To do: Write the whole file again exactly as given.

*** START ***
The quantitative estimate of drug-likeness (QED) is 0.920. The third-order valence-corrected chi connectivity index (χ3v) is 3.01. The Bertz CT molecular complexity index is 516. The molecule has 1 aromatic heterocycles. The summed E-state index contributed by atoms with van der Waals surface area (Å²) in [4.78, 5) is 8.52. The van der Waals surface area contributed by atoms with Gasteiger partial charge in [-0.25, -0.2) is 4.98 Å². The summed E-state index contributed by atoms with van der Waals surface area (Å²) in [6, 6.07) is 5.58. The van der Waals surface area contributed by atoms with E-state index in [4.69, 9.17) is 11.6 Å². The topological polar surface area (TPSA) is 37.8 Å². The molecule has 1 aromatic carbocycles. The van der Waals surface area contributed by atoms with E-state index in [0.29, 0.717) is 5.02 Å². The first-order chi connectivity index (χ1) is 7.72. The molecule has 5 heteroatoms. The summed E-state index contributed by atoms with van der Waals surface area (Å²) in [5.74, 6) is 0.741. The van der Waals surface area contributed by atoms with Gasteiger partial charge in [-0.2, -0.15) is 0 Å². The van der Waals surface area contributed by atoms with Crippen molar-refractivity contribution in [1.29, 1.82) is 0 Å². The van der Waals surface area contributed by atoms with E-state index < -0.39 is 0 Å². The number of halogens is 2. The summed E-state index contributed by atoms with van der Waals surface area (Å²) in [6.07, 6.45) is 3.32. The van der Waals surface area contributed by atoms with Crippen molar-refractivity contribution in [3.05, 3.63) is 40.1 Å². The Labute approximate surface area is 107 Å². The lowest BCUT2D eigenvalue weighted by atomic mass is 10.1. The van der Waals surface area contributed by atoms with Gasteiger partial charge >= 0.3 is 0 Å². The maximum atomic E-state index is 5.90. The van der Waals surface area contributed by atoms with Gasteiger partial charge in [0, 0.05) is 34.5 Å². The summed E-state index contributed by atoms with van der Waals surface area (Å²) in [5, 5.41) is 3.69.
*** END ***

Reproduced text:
The quantitative estimate of drug-likeness (QED) is 0.920. The third-order valence-corrected chi connectivity index (χ3v) is 3.01. The Bertz CT molecular complexity index is 516. The molecule has 1 aromatic heterocycles. The summed E-state index contributed by atoms with van der Waals surface area (Å²) in [4.78, 5) is 8.52. The van der Waals surface area contributed by atoms with Gasteiger partial charge in [-0.25, -0.2) is 4.98 Å². The summed E-state index contributed by atoms with van der Waals surface area (Å²) in [6, 6.07) is 5.58. The van der Waals surface area contributed by atoms with E-state index in [4.69, 9.17) is 11.6 Å². The topological polar surface area (TPSA) is 37.8 Å². The molecule has 1 aromatic carbocycles. The van der Waals surface area contributed by atoms with E-state index in [0.29, 0.717) is 5.02 Å². The first-order chi connectivity index (χ1) is 7.72. The molecule has 5 heteroatoms. The summed E-state index contributed by atoms with van der Waals surface area (Å²) in [5.74, 6) is 0.741. The van der Waals surface area contributed by atoms with Gasteiger partial charge in [-0.2, -0.15) is 0 Å². The van der Waals surface area contributed by atoms with Crippen molar-refractivity contribution in [1.29, 1.82) is 0 Å². The van der Waals surface area contributed by atoms with E-state index < -0.39 is 0 Å². The number of halogens is 2. The summed E-state index contributed by atoms with van der Waals surface area (Å²) in [6.07, 6.45) is 3.32. The van der Waals surface area contributed by atoms with Crippen molar-refractivity contribution in [3.05, 3.63) is 40.1 Å². The Labute approximate surface area is 107 Å². The lowest BCUT2D eigenvalue weighted by atomic mass is 10.1. The van der Waals surface area contributed by atoms with Gasteiger partial charge >= 0.3 is 0 Å². The maximum atomic E-state index is 5.90. The van der Waals surface area contributed by atoms with Gasteiger partial charge in [0, 0.05) is 34.5 Å². The summed E-state index contributed by atoms with van der Waals surface area (Å²) in [5, 5.41) is 3.69.